Stop off at the many wineries open to the public as you make your way down the valley and compare the structured elegance of the wines from the north with the richer, rounder and more alcoholic wines of the warmer southern end of the valley.

If it’s heat you are after, then you should consider heading to the sunny Italian island of Sicily, that shines like a jewel in the bright blue Mediterranean sea. Sicily has a lot to offer with a whole host of natural wonders and cultural and historical sights as well as golden sandy beaches and a thriving local wine scene. The hot Sicilian sunshine is just perfect for ripening grapes to perfection creating deliciously full-flavoured wines. You may never have heard of local grape varieties like the white Carricante, or the red Nero D’Avola, but trust me, they produce some absolutely delicious wine. Sicily also boasts some of the world’s most exciting wine ‘terroir’, the rich volcanic soils on the slopes of the islands most famous landmark, Mount Etna where the wines are surprisingly steely and fresh. The island is increasingly geared towards wine tourism and although the island is big, there are 12 wine roads that cover the culture, winemaking traditions and grape varieties of a specific region making it easy to focus in on a couple of areas which would be easily manageable during a 10 day trip.

For a genuine wine tour experience in the southern Rhône, Norfolk Wine School, via its national network localwinescool.com, offers a very special wine trip hosted by local expert Linda Field of the Auberge du Vin, a beautiful Auberge in the heart of the Ventoux vineyards. The comfortable Auberge has a pool and overlooks the stunning scenery of Mount Ventoux. The four day holiday includes accommodation, at least four local vineyard trips and dinners followed by tastings a top local restaurant and a local farmhouse that specialises in organic produce. The next trip is in October 2017. See Norfolk Wine School for details.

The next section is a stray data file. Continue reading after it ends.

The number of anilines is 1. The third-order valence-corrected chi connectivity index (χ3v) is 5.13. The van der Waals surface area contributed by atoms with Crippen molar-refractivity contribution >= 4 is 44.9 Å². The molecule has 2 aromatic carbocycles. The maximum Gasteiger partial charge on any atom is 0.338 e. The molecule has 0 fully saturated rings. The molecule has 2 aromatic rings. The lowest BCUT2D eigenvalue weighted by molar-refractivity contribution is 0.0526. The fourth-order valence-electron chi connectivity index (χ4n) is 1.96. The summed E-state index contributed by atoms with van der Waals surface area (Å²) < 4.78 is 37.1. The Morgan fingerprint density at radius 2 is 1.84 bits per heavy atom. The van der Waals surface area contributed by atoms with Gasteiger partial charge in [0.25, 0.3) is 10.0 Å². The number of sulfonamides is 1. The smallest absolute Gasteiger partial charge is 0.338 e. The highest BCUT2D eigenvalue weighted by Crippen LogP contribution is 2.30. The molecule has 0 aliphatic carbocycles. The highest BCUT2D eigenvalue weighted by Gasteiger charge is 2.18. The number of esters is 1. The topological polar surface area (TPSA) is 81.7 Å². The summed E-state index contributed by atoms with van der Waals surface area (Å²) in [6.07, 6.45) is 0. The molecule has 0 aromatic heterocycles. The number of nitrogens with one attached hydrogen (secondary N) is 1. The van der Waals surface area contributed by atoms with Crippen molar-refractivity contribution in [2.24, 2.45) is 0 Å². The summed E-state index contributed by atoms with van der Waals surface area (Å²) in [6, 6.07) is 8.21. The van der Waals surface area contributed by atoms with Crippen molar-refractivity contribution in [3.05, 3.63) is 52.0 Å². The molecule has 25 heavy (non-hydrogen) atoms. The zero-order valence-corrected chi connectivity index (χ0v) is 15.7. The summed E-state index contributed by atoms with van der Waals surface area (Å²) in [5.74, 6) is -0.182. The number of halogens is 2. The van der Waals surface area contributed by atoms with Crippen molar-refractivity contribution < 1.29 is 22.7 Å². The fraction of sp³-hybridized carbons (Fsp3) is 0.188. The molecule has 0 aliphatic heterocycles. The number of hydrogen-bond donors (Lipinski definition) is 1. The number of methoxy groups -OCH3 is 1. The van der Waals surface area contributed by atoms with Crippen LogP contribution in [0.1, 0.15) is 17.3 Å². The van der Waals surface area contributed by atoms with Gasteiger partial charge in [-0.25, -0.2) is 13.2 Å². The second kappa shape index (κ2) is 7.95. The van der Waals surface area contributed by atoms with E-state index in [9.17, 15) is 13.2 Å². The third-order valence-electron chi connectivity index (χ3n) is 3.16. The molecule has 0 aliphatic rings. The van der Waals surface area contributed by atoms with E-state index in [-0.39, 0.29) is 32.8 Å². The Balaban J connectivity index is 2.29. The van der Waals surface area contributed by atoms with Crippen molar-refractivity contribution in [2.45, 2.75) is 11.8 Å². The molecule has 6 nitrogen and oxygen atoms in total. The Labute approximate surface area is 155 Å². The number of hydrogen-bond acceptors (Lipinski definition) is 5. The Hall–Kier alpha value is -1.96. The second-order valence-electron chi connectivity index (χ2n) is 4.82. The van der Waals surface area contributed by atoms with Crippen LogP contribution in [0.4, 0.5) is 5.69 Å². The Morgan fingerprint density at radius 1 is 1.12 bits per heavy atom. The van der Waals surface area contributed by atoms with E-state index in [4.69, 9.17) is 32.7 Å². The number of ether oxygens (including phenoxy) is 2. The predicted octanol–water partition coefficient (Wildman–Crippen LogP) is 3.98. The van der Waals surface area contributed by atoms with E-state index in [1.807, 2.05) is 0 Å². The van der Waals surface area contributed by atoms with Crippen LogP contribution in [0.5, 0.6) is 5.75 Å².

Jeremy’s top wine picks this month

1.The Society’s Cava Reserva Brut NV

The Wine Society £8.75

In my opinion one of the best value Cava’s on the market. Aged for 30 months on its lees giving the fizz a yeasty richness and complexity rarely found in wines at this price. Simply delicious.

2.Les Coteaux Cotes du Rhône Village 2014, Boutinot

Harper Wells £10.99

Classic Côtes du Rhone made with premium fruit sourced from some of the famous Village sites. Ripe and round with warming bramble fruit, a lick of spicy oak and a smooth satisfying finish.

3. Catarratto, Fedele, Terre Siciliane

Adnams £6.99

A firm favourite at the wine school, a glass of Sicilian sunshine. Ripe and fruity, this is a real crowd pleaser and fantastic value.